SO the past few years I’ve had a naked white duvet. And after many breakfasts in bed, dinner over movie nights, and just general klutziness and spillage, it was time to literally put a sheet over it. I wanted to order a cute minimalistic duvet cover but figured I should change it up, go for a full color/print fabric, and make my own. Ian and I hit Forsgren’s fabric aisle and both agreed on this forest green island-y print cotton fabric.

All in all, I spent a little less than $50 on fabric, and probably something like 6 hours on measuring/cutting/sewing (give or take a couple of hours for in-between breaks haha) since we have a massive cal king-size bed. It was quite an undertaking for me since it’s just such a huge piece, but it was fun and I felt so proud of myself for doing beautiful french seams. Also major props to Ian for keeping me entertained when I needed a break, and I think he cleaned the whole house and like, fixed the car or something, while I did just this!

Anywayyyy- here are photos of me and Office Scruffles taking up the task. Please excuse my sewing outfit and shoes! Comfort for comforters… I’m also writing this at 1am so please bare with me and my sass. Photos by Mr. Ian-credible.

DIY Duvet Cover in island print fabric |
DIY Duvet Cover in island print fabric |
DIY Duvet Cover in island print fabric |
DIY Duvet Cover in island print fabric |
DIY Duvet Cover in island print fabric |
DIY Duvet Cover in island print fabric |
DIY Duvet Cover in island print fabric |
DIY Duvet Cover in island print fabric |
DIY Duvet Cover in island print fabric |
DIY Duvet Cover in island print fabric |
DIY Duvet Cover in island print fabric |
DIY Duvet Cover in island print fabric |
DIY Duvet Cover in island print fabric |
DIY Duvet Cover in island print fabric |
DIY Duvet Cover in island print fabric |
DIY Duvet Cover in island print fabric |

DIY: Cloth Bento Bag

DIY: Cloth Bento Bag

Please welcome the newest addition to my zero waste kit – this 100% cotton cloth bento bag!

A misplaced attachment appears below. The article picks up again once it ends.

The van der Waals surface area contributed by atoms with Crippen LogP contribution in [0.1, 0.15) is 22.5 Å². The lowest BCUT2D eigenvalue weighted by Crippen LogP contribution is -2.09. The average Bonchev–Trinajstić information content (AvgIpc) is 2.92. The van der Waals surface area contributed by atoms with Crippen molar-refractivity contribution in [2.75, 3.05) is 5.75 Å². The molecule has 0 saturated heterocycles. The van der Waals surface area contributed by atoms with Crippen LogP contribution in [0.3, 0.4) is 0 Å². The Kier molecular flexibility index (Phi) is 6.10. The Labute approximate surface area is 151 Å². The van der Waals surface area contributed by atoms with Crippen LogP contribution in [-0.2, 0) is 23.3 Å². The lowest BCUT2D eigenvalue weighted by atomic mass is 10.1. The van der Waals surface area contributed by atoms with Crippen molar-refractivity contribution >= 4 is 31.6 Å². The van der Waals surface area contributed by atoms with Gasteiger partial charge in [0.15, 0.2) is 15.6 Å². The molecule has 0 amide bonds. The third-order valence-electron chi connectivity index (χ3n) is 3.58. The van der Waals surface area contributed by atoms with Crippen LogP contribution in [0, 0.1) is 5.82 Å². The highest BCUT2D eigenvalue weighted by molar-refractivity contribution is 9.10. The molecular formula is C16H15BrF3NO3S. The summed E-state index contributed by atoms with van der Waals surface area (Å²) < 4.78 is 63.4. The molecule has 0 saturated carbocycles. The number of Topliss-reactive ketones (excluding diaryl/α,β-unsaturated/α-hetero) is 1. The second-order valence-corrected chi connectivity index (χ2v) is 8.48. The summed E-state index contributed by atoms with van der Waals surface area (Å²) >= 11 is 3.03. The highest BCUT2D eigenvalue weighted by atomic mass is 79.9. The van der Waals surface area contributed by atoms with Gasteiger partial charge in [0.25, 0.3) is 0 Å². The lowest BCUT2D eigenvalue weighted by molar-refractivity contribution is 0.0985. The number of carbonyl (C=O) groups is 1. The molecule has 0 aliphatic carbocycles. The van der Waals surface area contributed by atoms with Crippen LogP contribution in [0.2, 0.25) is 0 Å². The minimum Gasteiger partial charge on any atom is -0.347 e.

I love the florals, the elephants, the colors and the paisley pattern. And it’s so so soft. I’ve been loving my lime green cloth bento bag that I made several months ago as a draft but the seams are messy. I’ll continue to use it as a backup bento bag and for grocery shopping. This new bento bag is extra special to me because the fabric is from an upcycled circle skirt that I bought from a market in India back in 2012. I’ve always loved the soft cotton material and the earthy tones so I kept it over the years even though I almost never wore it.

Cloth bento bags are useful for carrying leftovers in containers, produce from grocery stores (instead of plastic), and I’ve even used it for pizza takeaway (the only time I ever had to wash it). They’re also great as reusable gift wrappers.


Measure 10 inches x 30 inches of fabric and cut with some space for seam allowance. Width to height


From bottom left corner of your rectangle, fold  up so it’s aligned with the top of the fabric, making a triangle.


From top right corner of rectangle, fold down so it’s aligned with the bottom of fabric, making another triangle.


Now from bottom right edge, fold up diagonally so that your folded fabric looks like the photo above.


Sew up where the edges meet on the front and back so you have this open box shape. Swipe right to see the finished project above.

And voila – you’re done!

To use, simply put your tupperware/ produce/ gift inside and tie a knot. It may not look like much but the knot will hold and you can easily carry it around in your lunch bag or tote.

Thanks to everyone who wrote me about my sustainable living posts!